City should play up its global relations outdoors
By Richard F. Celeste Colorado College President —
Editor’s Note This is the eighth in a series of columns about the future of the Pikes Peak region written by community leaders and visionaries. It’s part of the ongoing community initiative Dream City: Vision 2020. Imagine downtown Colorado Springs with signs in five languages, and with plasma screens linking the city electronically to 24-hour news reports in different parts of the world, or live feeds showing a climber on K2, or a missionary in Orissa, India. Why? Because that’s who we are. Colorado Springs is one of the most international cities in which I have lived. Maybe we don’t think of our city that way, but consider our vast connections to the wider world: Our Olympic athletes compete internationally; our military personnel are stationed across the globe. Our many church organizations travel and work worldwide, and our businesses conduct international trade. Our students from Africa, India, Japan and other countries come to experience the United States through their time spent here; and our U.S. students travel abroad to expand their worldview. In so many ways, this city is linked to people and cultures far beyond our borders. And we should celebrate that downtown, in the heart of our city. Every year, thousands of families explore downtown Colorado Springs when they visit Colorado College, as they weigh higher education options for their daughters and sons. What they see? Are we showcasing our —
strengths? Surely we can build upon them to create our Dream City. Here are a few that I see:
• International sophistication — The U.S. Olympic Committee’s new downtown headquarters will begin to tell this story. Can we use technology to visually connect with our international outposts, such as our soldiers in Iraq, our students studying in Sierra Leone, our companies exporting to China?
• Healthy lifestyle — America the Beautiful Park, the Uncle Wilber Fountain, and existing running/biking trails affirm our healthy outdoor lifestyle, but we can build on that, with a greater network of outstanding trails that encircle downtown, and encourage residents and visitors to experience our stunning natural environment.
• Flourishing nonprofit center — Colorado Springs is a magnet for what I call “for-impact” organizations. Can we reflect that more vividly downtown? If some of our nonprofits relocated downtown, might they find synergies and opportunities together? One idea: Could our many downtown-area churches and Colorado College host a sacred music festival with a three-day sing-off ?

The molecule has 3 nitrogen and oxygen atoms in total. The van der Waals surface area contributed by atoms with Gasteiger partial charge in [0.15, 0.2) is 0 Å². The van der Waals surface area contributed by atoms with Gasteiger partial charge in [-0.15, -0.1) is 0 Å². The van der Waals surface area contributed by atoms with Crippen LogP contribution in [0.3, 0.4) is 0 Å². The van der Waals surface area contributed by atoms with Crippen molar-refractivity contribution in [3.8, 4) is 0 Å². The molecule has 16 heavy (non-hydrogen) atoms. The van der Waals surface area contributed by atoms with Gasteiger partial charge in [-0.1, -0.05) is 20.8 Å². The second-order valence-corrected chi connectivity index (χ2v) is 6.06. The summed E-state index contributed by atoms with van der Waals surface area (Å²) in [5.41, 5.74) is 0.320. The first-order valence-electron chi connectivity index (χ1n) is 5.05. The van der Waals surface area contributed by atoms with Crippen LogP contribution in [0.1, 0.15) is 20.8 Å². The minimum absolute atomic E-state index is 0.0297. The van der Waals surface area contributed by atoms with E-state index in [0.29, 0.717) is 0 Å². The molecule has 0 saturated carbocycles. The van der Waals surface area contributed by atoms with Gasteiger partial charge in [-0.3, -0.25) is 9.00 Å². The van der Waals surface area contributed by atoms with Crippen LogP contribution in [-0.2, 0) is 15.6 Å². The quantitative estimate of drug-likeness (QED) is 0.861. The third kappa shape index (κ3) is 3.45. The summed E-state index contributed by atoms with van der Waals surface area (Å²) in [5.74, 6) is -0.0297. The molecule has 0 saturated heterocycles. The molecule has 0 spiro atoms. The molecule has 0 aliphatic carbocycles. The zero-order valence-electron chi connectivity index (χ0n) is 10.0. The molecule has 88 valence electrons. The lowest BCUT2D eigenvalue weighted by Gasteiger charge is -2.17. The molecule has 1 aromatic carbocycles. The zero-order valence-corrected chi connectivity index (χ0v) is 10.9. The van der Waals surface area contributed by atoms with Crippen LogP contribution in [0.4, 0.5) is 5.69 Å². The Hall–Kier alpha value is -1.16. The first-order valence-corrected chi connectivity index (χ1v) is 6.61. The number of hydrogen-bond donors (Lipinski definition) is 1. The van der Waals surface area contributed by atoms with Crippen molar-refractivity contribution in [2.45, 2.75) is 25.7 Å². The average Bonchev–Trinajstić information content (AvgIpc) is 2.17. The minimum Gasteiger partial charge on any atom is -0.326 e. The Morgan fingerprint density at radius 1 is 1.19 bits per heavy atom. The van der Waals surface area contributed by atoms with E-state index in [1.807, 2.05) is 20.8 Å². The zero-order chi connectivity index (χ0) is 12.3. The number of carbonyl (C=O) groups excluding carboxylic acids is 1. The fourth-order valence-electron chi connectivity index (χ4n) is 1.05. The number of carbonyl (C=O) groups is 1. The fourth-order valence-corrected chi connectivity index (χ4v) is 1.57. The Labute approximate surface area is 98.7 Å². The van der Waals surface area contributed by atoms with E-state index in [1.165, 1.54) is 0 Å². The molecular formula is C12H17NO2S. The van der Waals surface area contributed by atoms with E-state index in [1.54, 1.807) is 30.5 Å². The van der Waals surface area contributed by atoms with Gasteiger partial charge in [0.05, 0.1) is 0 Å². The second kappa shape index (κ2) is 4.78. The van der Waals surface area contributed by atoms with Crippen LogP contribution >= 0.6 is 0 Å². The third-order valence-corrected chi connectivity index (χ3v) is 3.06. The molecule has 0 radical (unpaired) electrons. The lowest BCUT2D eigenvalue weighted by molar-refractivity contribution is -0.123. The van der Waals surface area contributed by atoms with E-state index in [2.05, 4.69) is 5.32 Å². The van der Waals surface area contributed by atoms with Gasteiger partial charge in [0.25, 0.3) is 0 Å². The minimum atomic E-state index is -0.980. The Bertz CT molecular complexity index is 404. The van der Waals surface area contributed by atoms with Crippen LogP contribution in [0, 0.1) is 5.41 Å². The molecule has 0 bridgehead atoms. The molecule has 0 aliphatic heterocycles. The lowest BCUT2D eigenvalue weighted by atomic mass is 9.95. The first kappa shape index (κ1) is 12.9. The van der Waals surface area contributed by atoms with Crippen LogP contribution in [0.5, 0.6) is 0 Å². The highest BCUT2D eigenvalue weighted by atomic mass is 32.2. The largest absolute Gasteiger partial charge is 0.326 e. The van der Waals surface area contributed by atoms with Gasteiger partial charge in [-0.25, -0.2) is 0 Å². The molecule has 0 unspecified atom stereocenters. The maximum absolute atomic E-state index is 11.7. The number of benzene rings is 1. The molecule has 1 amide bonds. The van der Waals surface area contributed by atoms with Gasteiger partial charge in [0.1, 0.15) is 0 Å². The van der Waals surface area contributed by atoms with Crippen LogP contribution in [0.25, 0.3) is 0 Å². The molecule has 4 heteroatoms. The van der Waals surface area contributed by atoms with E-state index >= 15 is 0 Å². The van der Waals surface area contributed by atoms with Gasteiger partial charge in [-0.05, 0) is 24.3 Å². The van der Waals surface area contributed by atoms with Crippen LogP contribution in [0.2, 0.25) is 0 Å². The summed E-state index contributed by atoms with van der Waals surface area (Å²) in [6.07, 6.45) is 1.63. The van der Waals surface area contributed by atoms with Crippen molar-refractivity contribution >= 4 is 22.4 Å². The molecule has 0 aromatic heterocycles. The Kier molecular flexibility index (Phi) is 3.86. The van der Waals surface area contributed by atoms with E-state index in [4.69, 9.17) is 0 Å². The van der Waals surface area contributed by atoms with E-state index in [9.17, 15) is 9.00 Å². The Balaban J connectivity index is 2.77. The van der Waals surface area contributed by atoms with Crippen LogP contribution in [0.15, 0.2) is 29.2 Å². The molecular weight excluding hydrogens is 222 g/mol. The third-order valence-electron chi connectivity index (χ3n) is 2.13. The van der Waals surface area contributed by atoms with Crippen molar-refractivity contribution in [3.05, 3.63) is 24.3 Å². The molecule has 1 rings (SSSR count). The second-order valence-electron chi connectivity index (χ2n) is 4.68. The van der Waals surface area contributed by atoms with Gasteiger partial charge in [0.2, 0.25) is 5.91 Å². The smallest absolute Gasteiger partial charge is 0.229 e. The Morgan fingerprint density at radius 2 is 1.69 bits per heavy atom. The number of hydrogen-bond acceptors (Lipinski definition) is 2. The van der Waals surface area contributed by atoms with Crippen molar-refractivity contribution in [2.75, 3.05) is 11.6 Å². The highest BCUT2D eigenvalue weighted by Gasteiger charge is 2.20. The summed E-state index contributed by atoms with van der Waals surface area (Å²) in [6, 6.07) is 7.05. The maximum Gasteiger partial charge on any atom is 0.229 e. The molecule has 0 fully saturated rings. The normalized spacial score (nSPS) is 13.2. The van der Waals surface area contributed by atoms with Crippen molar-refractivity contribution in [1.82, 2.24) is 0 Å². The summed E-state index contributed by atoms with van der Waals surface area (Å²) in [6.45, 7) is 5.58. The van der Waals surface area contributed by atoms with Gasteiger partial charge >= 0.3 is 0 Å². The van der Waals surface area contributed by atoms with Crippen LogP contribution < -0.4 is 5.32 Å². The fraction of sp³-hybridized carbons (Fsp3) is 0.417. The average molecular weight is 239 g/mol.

• Sustainability through downtown living — When people live and work downtown, using existing infrastructure, resources are used more wisely. Can we create a buzz around driving less, walking more, using less water for lawns, making better use of existing buildings? Cities that build on their strengths realize their dreams and shape their identity. We are already moving in that direction: Downtown Colorado Springs businesses and citizens have taken it upon themselves to invest in our city’s heart, by contributing to the downtown Business Improvement District. In another visionary move, our Downtown Development Authority provided economic support for the Olympic Committee’s relocation. They are setting a Dream City example, because a great community invests in its downtown, its heart and soul, the place where we celebrate who we are as a city. I dream of a Colorado Springs connecting globally, reflecting the diversity of our lives, our service and our institutions. Celeste became president of Colorado College in 2002. He is a former U.S. ambassador to India; former two-term governor of Ohio, and former director of the U.S. Peace Corps. He is also president of Colorado Springs Downtown Partnership’s board of directors. “ I dream of a Colorado Springs connecting globally, reflecting the diversity of our lives, our service and our institutions.” Richard Celeste — Colorado College President